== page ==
Sunday, 15 September 2013

Is opt-in simply a cop-out?


When marketers talk about wider customer interactions they tend to focus on language about consumers "opting in” – letting consumers choose to tell you about their interactions, transactions and viewing habits in exchange for rewards – typically framed as “exclusive” discounts or some other carrot.

Indeed, in many markets the process of opting in is regulated, requiring the consumer to provide their consent to receive ongoing marketing communications from a company.

There are a number of new companies trying to make the process of opting in and sharing data completely transparent. Handshake for example lets you setup your personal data and then negotiate with companies that want to buy it. They say:-

“Through Handshake you’ll be able to see exactly what brands want to talk to you, what they want to talk about and how much they will pay you for that conversation”

In reality though, the majority of consumers don’t see their data in that way – they don’t even see data. In the consumers language it’s about different services being able to understand each other.

For example:-

  • When a consumer is tracking calories they just wish that the products they bought at a store today were available for selection within their trusted calorie tracking application.
  • When a consumer checks-in on Foursquare or browses for nearby restaurants, they are not necessarily looking for a deal, they are looking for somewhere nice to eat, somewhere that others rate, somewhere close by.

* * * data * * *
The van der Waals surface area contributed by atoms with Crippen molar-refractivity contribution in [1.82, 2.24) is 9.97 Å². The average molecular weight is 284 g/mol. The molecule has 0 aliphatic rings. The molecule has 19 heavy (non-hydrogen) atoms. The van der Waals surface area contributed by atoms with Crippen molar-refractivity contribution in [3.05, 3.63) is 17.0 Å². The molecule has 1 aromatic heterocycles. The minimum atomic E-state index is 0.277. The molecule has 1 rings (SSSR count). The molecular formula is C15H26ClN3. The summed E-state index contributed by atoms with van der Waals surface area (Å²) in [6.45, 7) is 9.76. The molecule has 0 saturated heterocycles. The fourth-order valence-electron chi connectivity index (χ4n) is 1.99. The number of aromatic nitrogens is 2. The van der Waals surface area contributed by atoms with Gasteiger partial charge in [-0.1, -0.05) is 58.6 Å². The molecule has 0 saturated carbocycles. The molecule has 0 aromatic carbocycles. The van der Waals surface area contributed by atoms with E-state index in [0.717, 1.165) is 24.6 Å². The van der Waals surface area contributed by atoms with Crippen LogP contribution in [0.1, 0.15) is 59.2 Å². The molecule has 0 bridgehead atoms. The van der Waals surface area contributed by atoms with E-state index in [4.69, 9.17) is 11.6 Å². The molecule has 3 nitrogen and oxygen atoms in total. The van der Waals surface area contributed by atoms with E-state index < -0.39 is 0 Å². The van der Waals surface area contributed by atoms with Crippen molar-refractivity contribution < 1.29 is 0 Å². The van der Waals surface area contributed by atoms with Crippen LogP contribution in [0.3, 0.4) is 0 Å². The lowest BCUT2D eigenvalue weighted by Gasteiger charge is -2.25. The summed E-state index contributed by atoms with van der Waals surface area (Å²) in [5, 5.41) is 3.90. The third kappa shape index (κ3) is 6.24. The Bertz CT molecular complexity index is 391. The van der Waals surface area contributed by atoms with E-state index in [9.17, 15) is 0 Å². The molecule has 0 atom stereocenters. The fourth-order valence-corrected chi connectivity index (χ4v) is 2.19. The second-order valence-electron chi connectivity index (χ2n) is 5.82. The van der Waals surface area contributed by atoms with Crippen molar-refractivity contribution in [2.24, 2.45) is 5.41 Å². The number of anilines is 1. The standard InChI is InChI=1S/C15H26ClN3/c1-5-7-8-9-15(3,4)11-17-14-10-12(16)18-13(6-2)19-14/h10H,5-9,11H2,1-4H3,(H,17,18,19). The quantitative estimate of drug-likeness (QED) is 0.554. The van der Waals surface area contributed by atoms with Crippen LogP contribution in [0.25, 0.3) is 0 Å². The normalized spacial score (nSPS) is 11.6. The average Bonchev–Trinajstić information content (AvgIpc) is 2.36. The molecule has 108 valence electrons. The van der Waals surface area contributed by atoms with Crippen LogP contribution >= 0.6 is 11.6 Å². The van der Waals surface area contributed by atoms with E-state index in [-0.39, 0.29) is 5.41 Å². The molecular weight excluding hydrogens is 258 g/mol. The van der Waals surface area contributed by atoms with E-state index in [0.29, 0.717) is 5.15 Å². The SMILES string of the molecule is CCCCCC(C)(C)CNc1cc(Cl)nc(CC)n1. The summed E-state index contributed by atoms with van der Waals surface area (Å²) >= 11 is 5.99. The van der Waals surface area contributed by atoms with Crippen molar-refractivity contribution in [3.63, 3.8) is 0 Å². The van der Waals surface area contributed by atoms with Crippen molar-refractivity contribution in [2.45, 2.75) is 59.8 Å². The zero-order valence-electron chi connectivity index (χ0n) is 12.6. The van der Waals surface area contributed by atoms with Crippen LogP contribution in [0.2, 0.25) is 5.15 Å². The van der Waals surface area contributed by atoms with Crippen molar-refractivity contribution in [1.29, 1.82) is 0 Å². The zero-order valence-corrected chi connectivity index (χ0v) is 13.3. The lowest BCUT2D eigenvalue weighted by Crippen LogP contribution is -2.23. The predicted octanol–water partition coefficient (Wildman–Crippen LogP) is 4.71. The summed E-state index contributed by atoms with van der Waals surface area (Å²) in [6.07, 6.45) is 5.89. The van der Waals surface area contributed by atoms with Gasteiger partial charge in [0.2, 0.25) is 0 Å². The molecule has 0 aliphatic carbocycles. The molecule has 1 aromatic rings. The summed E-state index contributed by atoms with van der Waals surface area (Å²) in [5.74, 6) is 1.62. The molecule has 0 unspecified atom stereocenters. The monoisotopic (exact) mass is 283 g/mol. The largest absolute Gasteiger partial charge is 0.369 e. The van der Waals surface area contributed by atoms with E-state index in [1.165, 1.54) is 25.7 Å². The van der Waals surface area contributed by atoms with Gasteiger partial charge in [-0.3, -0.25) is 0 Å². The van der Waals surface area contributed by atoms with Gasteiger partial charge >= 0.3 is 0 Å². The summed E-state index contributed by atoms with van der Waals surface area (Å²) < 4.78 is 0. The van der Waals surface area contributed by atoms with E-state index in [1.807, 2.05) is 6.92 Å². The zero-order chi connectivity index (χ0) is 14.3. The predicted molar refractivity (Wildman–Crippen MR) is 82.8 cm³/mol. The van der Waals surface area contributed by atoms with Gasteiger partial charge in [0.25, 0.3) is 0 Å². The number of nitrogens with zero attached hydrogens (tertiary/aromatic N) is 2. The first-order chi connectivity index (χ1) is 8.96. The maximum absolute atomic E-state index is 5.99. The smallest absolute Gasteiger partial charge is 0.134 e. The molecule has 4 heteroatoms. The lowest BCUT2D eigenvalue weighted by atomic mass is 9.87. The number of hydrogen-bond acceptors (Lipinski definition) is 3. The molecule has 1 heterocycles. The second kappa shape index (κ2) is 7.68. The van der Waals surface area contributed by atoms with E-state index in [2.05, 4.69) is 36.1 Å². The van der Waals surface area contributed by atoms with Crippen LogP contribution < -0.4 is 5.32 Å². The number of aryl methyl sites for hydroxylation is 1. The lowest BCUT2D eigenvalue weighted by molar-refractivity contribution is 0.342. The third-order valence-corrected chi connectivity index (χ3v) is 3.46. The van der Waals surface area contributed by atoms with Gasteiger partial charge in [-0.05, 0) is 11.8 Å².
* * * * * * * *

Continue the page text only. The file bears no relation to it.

• When a consumer searches for a product on Google, they are not looking for an advert – they don’t want to “opt-in”. They are looking for a product. If an advert shows up based on their search criteria, previous search history, previous purchase history and this is an exact match, then the consumer is happy.

The consumer isn’t looking to opt-in, they want utility.

They want things to work together seamlessly, they want intelligent decisions to be made using their data; they want to reduce friction in future interactions; they want it to be relevant both in terms of content and transactions.

So this presents a challenge in that to be where the consumer is – to be aware of their search activity online or the check-in activity offline – we need the consumer to create relationships.

Note I didn’t say “opt-in”.

Consumers think in terms of things relating. If this service knew about that service then that would be useful.

We do this in real-life all the time when we make new acquaintances and friends. We may not actively think about the useful connections this new friend may provide, but we see synergies and we understand that things just work better when we establish more relationships.

Framing the language around interactions as creating new relationships or new connections is a much more positive language than opting in. It suggests that we see this connection as two-way – we both get value. It suggests that we may not yet know all the value we may be able to get from this relationship, but we can see there is value there.

Sure, we do actually have to get permission from the consumer, but this should be based on transparency, both in terms of what we want and why we want it.  Facebook for example, when speaking about Facebook Connect which essentially provides 3rd parties with access to a members Facebook details and interactions says:-

Facebook Login makes it easy to connect with people [and] functions as a trusted link between you, people using your app and their data.  The only way for an app to gain access to any of this is to transparently request each relevant permission from the person [with] each permission clearly explained to people [so they can] make the decision about whether to grant the app access

Notice they speak about connecting with people, providing access, giving permission and most of all, about trust - it's not opting in.

The aim then for marketers is not to try and simply get opt-in but instead to create more and more opportunities to make these relationships based on trust and permission and to provide useful services and utility value from them.